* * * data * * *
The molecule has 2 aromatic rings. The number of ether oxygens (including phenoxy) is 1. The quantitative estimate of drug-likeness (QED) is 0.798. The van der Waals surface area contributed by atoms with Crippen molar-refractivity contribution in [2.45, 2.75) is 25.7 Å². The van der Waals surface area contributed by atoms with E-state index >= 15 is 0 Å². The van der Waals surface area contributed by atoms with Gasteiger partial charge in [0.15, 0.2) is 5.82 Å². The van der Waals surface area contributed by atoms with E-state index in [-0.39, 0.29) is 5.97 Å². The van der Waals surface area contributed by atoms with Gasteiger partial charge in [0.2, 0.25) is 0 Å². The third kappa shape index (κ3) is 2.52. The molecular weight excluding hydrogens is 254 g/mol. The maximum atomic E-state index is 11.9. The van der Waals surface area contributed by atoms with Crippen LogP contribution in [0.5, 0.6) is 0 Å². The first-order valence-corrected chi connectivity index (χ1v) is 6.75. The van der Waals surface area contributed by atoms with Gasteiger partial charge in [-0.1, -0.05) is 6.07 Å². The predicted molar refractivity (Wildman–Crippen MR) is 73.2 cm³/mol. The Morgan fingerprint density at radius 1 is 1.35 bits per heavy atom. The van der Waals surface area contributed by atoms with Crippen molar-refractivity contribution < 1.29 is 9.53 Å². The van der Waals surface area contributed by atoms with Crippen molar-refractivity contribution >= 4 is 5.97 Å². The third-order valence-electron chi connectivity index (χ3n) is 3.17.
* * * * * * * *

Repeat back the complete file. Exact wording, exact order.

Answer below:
The molecule has 2 aromatic rings. The number of ether oxygens (including phenoxy) is 1. The quantitative estimate of drug-likeness (QED) is 0.798. The van der Waals surface area contributed by atoms with Crippen molar-refractivity contribution in [2.45, 2.75) is 25.7 Å². The van der Waals surface area contributed by atoms with E-state index >= 15 is 0 Å². The van der Waals surface area contributed by atoms with Gasteiger partial charge in [0.15, 0.2) is 5.82 Å². The van der Waals surface area contributed by atoms with E-state index in [-0.39, 0.29) is 5.97 Å². The van der Waals surface area contributed by atoms with Gasteiger partial charge in [0.2, 0.25) is 0 Å². The third kappa shape index (κ3) is 2.52. The molecular weight excluding hydrogens is 254 g/mol. The maximum atomic E-state index is 11.9. The van der Waals surface area contributed by atoms with Crippen LogP contribution in [0.5, 0.6) is 0 Å². The first-order valence-corrected chi connectivity index (χ1v) is 6.75. The van der Waals surface area contributed by atoms with Gasteiger partial charge in [-0.1, -0.05) is 6.07 Å². The predicted molar refractivity (Wildman–Crippen MR) is 73.2 cm³/mol. The Morgan fingerprint density at radius 1 is 1.35 bits per heavy atom. The van der Waals surface area contributed by atoms with Crippen molar-refractivity contribution < 1.29 is 9.53 Å². The van der Waals surface area contributed by atoms with Crippen molar-refractivity contribution >= 4 is 5.97 Å². The third-order valence-electron chi connectivity index (χ3n) is 3.17.